Manufacturing Solutions

Report to Members

Manufacturing across the US has been building back strong despite inflation, labor shortages and significant supply chain challenges that undermine growth and profits. In New Jersey, thousands of large and small manufacturers have demonstrated their resiliency and tenacity as well.

According to the most recent data from the National Association of Manufacturers, New Jersey’s manufacturing output roared back to $60.5 billion in 2021, just one year after the pandemic began and economic havoc caused the state’s manufacturing output to drop to $54.7 billion. The rebound even exceeded the state’s pre-pandemic manufacturing output ($57.5 billion).

Our manufacturers are resilient, but they still face immense challenges. Job openings in this industry remain near record highs in a tight labor market, and the raw materials needed for manufacturing processes are more costly and take longer to obtain. These obstacles make it more difficult for manufacturers in New Jersey and around the country to operate efficiently and profitably.

NJBIA works with the National Association of Manufacturers (NAM), as well as our state-level partners, including the New Jersey Manufacturing Extension Program (NJMEP), the Legislative Manufacturing Caucus, and state government agencies, to keep policymakers focused on manufacturing’s challenges. Beyond workforce retention, inflation and supply chain issues, manufacturers also struggle with immigration policies that cause talent shortages and need tax reform and regulatory change at the federal level.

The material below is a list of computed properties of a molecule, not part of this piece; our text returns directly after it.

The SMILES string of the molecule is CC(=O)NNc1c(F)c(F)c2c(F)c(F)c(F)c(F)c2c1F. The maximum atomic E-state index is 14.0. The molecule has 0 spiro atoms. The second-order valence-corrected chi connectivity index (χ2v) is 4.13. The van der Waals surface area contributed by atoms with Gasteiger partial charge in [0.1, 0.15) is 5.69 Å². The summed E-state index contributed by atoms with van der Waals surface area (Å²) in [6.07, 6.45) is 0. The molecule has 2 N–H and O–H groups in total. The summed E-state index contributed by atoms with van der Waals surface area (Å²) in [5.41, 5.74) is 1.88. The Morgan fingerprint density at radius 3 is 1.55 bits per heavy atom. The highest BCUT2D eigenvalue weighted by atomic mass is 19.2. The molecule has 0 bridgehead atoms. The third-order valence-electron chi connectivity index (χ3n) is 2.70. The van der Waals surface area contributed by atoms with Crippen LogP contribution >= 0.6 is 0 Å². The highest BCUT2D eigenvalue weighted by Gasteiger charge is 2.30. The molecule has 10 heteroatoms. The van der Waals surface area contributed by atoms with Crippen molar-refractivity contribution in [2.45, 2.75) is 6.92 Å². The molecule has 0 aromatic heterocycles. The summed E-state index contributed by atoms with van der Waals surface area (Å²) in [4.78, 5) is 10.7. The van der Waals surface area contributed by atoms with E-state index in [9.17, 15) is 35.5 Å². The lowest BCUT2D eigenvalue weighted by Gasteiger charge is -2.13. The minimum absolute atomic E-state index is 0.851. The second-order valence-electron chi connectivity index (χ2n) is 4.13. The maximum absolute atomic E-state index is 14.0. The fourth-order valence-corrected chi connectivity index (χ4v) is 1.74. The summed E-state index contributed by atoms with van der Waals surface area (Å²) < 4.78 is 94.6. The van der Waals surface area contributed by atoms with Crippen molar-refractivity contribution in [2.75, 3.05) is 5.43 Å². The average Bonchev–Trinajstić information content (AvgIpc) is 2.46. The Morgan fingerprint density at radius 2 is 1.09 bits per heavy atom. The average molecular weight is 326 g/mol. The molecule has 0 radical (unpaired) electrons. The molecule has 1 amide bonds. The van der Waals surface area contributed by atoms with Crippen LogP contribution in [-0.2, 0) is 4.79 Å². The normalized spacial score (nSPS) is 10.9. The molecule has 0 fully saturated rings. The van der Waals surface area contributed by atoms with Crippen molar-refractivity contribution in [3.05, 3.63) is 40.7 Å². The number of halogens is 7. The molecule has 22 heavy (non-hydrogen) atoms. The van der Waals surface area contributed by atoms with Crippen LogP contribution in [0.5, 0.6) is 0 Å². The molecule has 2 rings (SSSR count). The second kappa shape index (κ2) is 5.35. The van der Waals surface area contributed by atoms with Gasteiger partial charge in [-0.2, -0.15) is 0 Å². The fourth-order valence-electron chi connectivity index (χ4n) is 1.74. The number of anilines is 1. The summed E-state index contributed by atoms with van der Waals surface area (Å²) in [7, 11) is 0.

This is why I am honored to have been recently elected to NAM’s board of directors, where I can be more actively involved in NAM’s fight for national pro-manufacturing policies to sustain and grow an industry that now provides jobs for 13 million workers nationwide, including 252,000 in New Jersey.

NAM is the nation’s oldest industrial trade association, and its membership includes some of the world’s most iconic brands and many of the small manufacturers that power the US economy. In fact, about 90% of NAM’s 14,000 members are small and medium-sized businesses.

I am eager to share the stories of New Jersey manufacturers and how this state has responded to their workforce challenges. For example, the New Jersey Pathways to Career Opportunities initiative, led by community colleges and NJBIA, has brought together industry and education partners to provide structured academic pathways that ensure students learn the skills employers require for 21st century jobs in advanced manufacturing and other high-growth industries.

Expanding New Jersey’s vo-tech schools using more than $300 million from a voter-approved bond act is another way we are providing a talent pipeline for the future. However, we need more than just workforce solutions. I look forward to working with NAM on removing the tax and regulatory obstacles as well so that manufacturing can build back even stronger.

To access more business news, visit NJB News Now.

Related Articles: